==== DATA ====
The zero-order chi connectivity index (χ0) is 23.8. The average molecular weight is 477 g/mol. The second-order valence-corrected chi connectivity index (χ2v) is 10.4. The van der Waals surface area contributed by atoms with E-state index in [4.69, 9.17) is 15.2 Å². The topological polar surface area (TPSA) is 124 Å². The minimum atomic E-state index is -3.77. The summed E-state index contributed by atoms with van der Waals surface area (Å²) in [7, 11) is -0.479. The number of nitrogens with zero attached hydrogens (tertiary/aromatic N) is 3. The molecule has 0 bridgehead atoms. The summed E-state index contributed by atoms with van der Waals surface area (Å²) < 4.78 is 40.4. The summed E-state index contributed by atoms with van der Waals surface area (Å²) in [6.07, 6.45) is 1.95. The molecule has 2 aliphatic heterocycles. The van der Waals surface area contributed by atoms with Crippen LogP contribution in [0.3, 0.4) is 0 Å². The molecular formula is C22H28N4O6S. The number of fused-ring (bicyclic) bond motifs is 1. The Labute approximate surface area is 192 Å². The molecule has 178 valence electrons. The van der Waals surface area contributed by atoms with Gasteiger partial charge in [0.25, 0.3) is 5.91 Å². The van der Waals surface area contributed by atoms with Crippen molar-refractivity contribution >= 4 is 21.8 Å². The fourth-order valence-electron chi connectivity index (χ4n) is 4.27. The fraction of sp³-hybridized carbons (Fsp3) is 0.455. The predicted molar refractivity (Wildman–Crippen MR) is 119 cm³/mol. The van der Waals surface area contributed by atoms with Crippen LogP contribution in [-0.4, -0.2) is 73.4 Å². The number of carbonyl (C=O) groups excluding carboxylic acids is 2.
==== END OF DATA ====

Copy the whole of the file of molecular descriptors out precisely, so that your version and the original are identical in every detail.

The zero-order chi connectivity index (χ0) is 23.8. The average molecular weight is 477 g/mol. The second-order valence-corrected chi connectivity index (χ2v) is 10.4. The van der Waals surface area contributed by atoms with E-state index in [4.69, 9.17) is 15.2 Å². The topological polar surface area (TPSA) is 124 Å². The minimum atomic E-state index is -3.77. The summed E-state index contributed by atoms with van der Waals surface area (Å²) in [7, 11) is -0.479. The number of nitrogens with zero attached hydrogens (tertiary/aromatic N) is 3. The molecule has 0 bridgehead atoms. The summed E-state index contributed by atoms with van der Waals surface area (Å²) < 4.78 is 40.4. The summed E-state index contributed by atoms with van der Waals surface area (Å²) in [6.07, 6.45) is 1.95. The molecule has 2 aliphatic heterocycles. The van der Waals surface area contributed by atoms with Crippen LogP contribution in [0.3, 0.4) is 0 Å². The molecular formula is C22H28N4O6S. The number of fused-ring (bicyclic) bond motifs is 1. The Labute approximate surface area is 192 Å². The molecule has 178 valence electrons. The van der Waals surface area contributed by atoms with Gasteiger partial charge in [0.25, 0.3) is 5.91 Å². The van der Waals surface area contributed by atoms with Crippen molar-refractivity contribution >= 4 is 21.8 Å². The fourth-order valence-electron chi connectivity index (χ4n) is 4.27. The fraction of sp³-hybridized carbons (Fsp3) is 0.455. The predicted molar refractivity (Wildman–Crippen MR) is 119 cm³/mol. The van der Waals surface area contributed by atoms with Crippen LogP contribution in [-0.4, -0.2) is 73.4 Å². The number of carbonyl (C=O) groups excluding carboxylic acids is 2.